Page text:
In the first seven months of 2022, China's automobile exports increased, and the production of automobile went up 0.8 percent, but the value of China's auto part imports declined by double digits. The import value reached 20.59 billion U.S. Dollars from January to July, down 16.7 percent year on year. In the main categories of auto parts, the import value of four major categories of automotive components declined to varying degrees compared with the same period last year, notably for engines. (The four major categories include: engines; auto parts, accessories and car body; tires of car and motorcycle; other automotive-related products).
Moreover, China's automobiles were mainly sold domestically in the past. Now, there is a huge overseas market. Building Original Equipment Manufacturers (OEMs) overseas this year also greatly promoted China's exports of automotive parts. In August, China exported 308,000 automobiles, up 6.2 percent month on month and 65 percent year on year. And the single month export exceeded 300,000 automobiles for the first time in history. And 83,000 of the exported cars were new energy vehicles, up 53.6 percent month on month and 82.3 percent year on year, showing a strong momentum of growth.
Therefore, China's lower-tier cities should fully recognize the significance of opportunities brought by the rise of new industries. Problems of all aspects will turn up if a region is underdeveloped in the long term, and the influence goes far beyond the lack of high-paying jobs.
[Some paragraphs were omitted here, mainly about using regional marriage situation as an example to explain the importance of the existence of new industries in a region.]
Furthermore, it will be beneficial to China's overall development if lower-tier cities attract new industries. Because even without industry upgrading, the migration of industries and people alone can create significant economic growth, let alone emerging advanced industries. The geographical transfer of industries alone can greatly enhance people's living standards. For example, urbanization is in fact the phenomenon of people moving from rural areas to cities, but the people involved changed from working in the agricultural sectors to the industrial sector. Back home, a farmer earns a few thousand yuan a year, but he earns a few thousand yuan a month in a factory. His income will rise fivefold or even tenfold, and the spending power will also improve greatly.
The reverse is also true. If factories move from coastal areas to inland cities, they will provide jobs for people in the surrounding areas. This industrial movement can greatly improve the living standards of the local workers, because they don't have to travel a long distance to become migrant workers, their children will not become left-behind children, whose inadequate education and companionship cause a host of social problems. At the same time, working near hometown can also save them travel expenses and time spent travelling.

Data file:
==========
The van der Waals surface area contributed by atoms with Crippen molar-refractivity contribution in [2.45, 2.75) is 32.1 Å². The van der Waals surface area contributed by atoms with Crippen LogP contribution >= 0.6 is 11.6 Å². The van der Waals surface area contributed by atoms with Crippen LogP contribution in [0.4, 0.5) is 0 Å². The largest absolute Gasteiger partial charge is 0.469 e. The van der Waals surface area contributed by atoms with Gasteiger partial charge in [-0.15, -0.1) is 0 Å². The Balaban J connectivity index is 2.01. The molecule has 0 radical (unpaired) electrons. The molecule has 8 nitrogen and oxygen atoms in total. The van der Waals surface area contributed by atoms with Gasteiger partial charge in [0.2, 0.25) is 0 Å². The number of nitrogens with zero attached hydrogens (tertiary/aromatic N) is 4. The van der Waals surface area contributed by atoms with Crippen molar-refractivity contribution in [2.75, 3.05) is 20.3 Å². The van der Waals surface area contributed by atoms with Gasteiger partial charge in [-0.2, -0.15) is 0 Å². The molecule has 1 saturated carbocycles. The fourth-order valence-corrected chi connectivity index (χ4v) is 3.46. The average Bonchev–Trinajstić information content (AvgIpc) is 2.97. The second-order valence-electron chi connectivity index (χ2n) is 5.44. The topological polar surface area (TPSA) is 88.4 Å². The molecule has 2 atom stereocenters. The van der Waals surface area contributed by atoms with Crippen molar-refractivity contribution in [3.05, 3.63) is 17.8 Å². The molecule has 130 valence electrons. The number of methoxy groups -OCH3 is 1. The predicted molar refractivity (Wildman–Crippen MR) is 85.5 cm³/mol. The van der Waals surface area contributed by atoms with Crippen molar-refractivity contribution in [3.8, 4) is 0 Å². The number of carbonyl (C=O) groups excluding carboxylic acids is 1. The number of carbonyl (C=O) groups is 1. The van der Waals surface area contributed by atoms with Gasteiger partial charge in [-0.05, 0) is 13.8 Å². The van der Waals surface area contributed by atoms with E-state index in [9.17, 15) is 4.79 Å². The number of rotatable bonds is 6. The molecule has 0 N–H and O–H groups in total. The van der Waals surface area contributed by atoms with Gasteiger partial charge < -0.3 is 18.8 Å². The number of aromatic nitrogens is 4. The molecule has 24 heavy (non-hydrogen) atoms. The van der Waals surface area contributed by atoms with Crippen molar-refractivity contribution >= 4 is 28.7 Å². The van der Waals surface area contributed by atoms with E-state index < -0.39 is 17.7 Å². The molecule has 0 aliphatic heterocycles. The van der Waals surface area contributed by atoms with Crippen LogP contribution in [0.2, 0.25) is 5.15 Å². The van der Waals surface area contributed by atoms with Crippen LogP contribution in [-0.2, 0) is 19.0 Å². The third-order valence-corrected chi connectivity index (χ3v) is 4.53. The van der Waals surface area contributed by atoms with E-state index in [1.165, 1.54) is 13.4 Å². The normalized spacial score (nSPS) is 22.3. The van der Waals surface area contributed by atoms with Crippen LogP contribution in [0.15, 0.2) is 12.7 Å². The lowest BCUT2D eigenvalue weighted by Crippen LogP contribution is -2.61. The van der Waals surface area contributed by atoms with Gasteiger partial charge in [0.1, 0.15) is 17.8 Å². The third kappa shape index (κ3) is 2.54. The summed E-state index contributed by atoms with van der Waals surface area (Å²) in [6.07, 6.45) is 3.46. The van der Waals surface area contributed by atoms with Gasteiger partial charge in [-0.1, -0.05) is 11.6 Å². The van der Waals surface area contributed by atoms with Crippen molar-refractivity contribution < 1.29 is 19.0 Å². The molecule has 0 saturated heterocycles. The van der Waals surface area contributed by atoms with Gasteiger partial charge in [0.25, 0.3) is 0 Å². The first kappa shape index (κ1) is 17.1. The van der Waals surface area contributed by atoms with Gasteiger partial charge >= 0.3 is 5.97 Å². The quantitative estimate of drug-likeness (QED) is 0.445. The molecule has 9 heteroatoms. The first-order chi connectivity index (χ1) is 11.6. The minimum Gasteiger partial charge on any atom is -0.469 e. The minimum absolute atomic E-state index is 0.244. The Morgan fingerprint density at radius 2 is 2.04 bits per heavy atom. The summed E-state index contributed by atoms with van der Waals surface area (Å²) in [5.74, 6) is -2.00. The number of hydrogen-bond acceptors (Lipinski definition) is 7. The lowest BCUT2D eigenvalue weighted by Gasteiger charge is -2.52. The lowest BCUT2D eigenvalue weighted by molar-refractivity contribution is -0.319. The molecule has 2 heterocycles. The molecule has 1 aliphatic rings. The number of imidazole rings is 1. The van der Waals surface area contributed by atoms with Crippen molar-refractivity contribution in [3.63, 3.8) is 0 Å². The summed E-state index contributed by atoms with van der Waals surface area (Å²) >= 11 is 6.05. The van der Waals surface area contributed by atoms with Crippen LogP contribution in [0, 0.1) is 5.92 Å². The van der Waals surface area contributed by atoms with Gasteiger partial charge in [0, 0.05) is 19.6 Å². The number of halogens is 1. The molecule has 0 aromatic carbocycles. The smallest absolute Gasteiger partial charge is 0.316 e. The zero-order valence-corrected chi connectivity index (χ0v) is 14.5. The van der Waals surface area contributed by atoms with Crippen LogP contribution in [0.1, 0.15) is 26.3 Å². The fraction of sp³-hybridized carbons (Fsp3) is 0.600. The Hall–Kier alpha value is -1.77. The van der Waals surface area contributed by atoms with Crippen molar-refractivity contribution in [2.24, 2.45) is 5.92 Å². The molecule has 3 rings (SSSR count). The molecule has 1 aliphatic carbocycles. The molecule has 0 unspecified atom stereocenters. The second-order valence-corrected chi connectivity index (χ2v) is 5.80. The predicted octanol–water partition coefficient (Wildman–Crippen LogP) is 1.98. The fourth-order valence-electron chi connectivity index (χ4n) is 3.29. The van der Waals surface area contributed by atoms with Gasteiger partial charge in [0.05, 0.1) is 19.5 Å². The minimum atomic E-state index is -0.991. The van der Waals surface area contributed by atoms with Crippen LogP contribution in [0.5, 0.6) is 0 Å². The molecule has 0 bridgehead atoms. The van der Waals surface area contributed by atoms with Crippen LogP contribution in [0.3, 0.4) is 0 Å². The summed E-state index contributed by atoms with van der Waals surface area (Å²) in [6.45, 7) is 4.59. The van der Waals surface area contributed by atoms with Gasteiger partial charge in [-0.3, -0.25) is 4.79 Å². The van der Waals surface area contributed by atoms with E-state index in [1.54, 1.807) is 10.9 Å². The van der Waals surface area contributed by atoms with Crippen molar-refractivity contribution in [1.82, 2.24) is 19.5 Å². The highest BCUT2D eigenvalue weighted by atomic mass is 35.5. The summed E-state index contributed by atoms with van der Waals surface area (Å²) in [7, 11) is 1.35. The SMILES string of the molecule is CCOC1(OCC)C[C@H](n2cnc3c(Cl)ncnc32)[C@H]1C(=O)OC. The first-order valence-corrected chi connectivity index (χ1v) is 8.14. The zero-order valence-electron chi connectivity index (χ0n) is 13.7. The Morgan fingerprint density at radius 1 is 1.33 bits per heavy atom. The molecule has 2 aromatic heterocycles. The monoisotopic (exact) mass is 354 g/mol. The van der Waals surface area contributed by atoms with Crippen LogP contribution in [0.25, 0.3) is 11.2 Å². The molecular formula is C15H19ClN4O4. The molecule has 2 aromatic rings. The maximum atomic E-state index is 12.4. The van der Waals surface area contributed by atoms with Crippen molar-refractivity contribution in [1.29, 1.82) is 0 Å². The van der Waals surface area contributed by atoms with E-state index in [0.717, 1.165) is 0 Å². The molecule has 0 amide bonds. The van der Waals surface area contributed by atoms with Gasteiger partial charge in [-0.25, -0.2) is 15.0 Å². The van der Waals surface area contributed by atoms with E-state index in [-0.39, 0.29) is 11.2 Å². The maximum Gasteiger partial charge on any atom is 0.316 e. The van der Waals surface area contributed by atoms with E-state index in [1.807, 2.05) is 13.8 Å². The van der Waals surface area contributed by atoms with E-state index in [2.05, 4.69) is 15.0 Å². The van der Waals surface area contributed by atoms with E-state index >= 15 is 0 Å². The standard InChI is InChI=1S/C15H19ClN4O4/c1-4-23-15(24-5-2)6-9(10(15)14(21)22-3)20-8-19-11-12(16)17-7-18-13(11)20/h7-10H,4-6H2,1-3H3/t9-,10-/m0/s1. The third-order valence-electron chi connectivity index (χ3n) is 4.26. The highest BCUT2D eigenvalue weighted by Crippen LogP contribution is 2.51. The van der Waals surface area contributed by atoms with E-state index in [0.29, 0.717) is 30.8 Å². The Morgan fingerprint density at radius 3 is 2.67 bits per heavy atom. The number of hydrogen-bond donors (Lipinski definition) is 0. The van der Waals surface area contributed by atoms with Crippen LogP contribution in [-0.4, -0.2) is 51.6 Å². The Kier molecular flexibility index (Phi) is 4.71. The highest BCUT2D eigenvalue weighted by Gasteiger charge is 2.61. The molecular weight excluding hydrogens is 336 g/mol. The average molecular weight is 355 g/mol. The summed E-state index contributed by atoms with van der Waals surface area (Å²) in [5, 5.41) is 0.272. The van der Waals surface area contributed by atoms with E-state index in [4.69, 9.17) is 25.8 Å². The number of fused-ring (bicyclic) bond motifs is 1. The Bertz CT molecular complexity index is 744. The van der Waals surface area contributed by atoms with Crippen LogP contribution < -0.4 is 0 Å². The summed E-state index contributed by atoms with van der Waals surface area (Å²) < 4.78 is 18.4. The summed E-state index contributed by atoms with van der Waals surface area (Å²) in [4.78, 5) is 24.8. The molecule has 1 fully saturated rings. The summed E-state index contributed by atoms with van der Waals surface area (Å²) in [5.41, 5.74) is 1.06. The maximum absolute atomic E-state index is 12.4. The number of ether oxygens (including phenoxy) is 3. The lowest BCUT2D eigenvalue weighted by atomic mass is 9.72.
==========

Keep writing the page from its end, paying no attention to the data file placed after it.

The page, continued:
In my view, China's industrial distribution experienced two different stages. Before the reform and opening up, industrial distribution mainly followed the will of the government, and the government decided the distribution according to strategic needs. In the early days of the People's Republic of China, the light industry was the dominant one, and the heavy industry was weak. As a result, China channeled resources into heavy industry, especially in coal, steel and military systems. Investment thus centered around northeast China, north China, northwest China's Shaanxi Province and other northern regions, because these places are the main producing areas of coal, iron, ore, etc. Later on, to cope with the Soviet Union's threat, China carried out the Third Front project, and relocated a large number of factories to the central and western regions. [Read another GRR post on the Third Front project. ]
The relocation of heavy industry led by the government has both pros and cons. On the bright side, it balanced the distribution of industry nationwide, so that China's industry was no longer highly concentrated in several major provinces. And for cities in the Third Front projects, the living standards of the locals were greatly improved. On the downside, the construction and investment were inefficient, and factories were built in rural regions, so various costs like that of transportation were high. Moreover, it was difficult to attract talents. As a result, development went slowly.
After the reform and opening up, foreign capital played a key role in the distribution of China's industry. The success of Pearl River Delta and Yangtze River Delta today have a lot to do with foreign capitals. However, the market-oriented industrial distribution was all about efficiency rather than distribution. Therefore, China's industry is highly concentrated in regions like the Pearl River Delta and Yangtze River Delta. The situation can hardly be changed by the market forces alone.
Thus, I think that China has reached a moment to have another Third Front project.